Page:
Tag Archives: arbor hills trees

Helpful information about the Royal Star Magnolia Tree

The Royal Star Magnoliaroyal starmagnolia tree

About:

The Royal Star Magnolia is an early blooming tree with large, fragrant, double white flowers. Star Magnolias are interestingly a member of one of the most ancient flowering plant families in the world.

It’s beautiful white flowers begin to appear even before the foliage emerges in spring. This tree produce fragrant blossoms that last throughout the spring and into the summer. Note, due to late frosts, that can stretch into the early spring – damage on blooming flowers on the Royal Star Magnolia is common.

Did you know? The Royal Star Magnolia is considered an open-branched, multi-trunked ‘large shrub’ – but is commonly referred to as a small tree.

What you should know about the Royal Star Magnolia tree

Royal Star Magnolias should be planted in moist soil. However, the magnolia requires well-drained soil. While this tree requires a great deal of water to thrive, it cannot tolerate soaking in soil, as ‘root rot’ is common.

They require shelter from heavy winds to protect it’s developing buds.

Plant your magnolia near other trees or a retaining wall, or on the side of your home.

The magnolia can thrive not only in full sunlight but also in partial shade; it requires six to eight hours of exposure to the sun per day.

Ready for your Royal Star Magnolia?

Contact the experts at Arbor Hills Trees and Landscaping for more information. Click HERE to visit our website.

The Kentucky Coffee Tree

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The Gymnocladus dioicus, better known as the Kentucky Coffee tree is a tree in the subfamily Caesalpinioideae of the pea family Fabaceae, native to the midwest of North America, primarily in southern Michigan and Ohio as well as southwest to Iowa, Kansas, Oklahoma and Arkansas. The Kentucky coffee tree was the state tree of Kentucky from 1976 to 1994.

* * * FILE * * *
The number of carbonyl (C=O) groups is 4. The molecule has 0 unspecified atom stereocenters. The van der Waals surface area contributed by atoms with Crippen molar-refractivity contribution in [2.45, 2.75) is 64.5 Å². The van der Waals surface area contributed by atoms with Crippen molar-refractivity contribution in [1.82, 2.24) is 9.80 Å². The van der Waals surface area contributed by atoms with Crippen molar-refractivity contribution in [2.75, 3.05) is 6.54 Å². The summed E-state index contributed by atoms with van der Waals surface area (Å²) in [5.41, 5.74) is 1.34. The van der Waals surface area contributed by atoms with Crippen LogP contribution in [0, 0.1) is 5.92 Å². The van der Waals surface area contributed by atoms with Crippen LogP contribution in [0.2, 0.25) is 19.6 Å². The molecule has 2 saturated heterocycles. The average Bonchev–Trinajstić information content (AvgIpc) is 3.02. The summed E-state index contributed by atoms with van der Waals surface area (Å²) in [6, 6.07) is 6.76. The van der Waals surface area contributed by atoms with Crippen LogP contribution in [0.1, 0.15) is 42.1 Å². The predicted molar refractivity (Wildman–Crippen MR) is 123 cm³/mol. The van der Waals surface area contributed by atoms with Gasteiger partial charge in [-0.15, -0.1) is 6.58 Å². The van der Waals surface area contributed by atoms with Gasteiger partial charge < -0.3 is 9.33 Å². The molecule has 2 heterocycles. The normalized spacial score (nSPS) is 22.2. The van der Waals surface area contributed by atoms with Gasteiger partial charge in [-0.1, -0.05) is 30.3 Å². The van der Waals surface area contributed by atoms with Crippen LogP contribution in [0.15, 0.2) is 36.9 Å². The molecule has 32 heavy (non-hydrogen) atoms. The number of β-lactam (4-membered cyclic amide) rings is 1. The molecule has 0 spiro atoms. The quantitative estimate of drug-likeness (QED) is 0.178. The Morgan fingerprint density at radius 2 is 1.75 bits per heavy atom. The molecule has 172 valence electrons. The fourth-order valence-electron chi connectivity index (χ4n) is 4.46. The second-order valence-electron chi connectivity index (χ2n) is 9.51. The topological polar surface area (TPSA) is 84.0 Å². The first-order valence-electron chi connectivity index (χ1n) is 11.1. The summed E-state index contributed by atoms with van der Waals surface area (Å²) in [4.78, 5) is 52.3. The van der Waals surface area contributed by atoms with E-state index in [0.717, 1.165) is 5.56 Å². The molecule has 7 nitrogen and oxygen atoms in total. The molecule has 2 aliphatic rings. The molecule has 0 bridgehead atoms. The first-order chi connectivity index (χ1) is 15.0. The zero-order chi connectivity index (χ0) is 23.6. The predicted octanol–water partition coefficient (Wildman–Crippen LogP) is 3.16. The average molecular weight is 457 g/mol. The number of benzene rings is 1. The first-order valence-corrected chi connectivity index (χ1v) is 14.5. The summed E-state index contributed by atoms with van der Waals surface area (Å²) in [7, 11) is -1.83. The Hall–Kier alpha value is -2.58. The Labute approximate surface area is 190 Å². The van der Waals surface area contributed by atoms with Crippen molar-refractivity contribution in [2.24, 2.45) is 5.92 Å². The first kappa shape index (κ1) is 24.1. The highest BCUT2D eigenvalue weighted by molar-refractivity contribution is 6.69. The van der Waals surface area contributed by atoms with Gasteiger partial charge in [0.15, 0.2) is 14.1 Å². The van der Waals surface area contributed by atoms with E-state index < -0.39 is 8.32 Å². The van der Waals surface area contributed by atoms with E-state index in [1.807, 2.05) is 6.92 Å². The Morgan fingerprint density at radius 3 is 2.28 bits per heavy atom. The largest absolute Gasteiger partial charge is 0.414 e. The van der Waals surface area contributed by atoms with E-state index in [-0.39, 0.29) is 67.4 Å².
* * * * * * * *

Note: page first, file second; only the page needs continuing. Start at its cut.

These trees vary from 18 to 21 meters (60–75 feet) high with a spread of 12–15 meters (40–50 feet) with a trunk up to one meter (3 feet) in diameter. The Kentucky Coffee is a moderately fast-growing tree. With the healthy trees living from 100 to 150 years, this tree is normally long-lived; however for the first six months of the tree’s growth, they often appear dead. This is due to the Kentucky Coffee tree shedding its leaves early during the fall, appearing bare for up to 6 months. When the leaves are attached, they appear bright pink, but turn green to bronze when aged. The bark is similar to black cherry with it’s ash-gray and scaly texture. A Kentucky Coffee tree bears fruit in a hard-shelled bean that is in heavy pods made from wood that are filled with sweet, gooey pulp that is thick. The shape of the pods varies somewhat: pod length ranges from about 5 to 10 inches (130 to 250 mm); unfertilized female trees may bear miniature seedless pods. The seed pods are too difficult for many animals to chew through, and they are too heavy for either wind or water to disperse them. The beans contain the toxin cytisine, which can interfere with breathing, resulting in death in cases of heavy doses. The plant is toxic to some animals.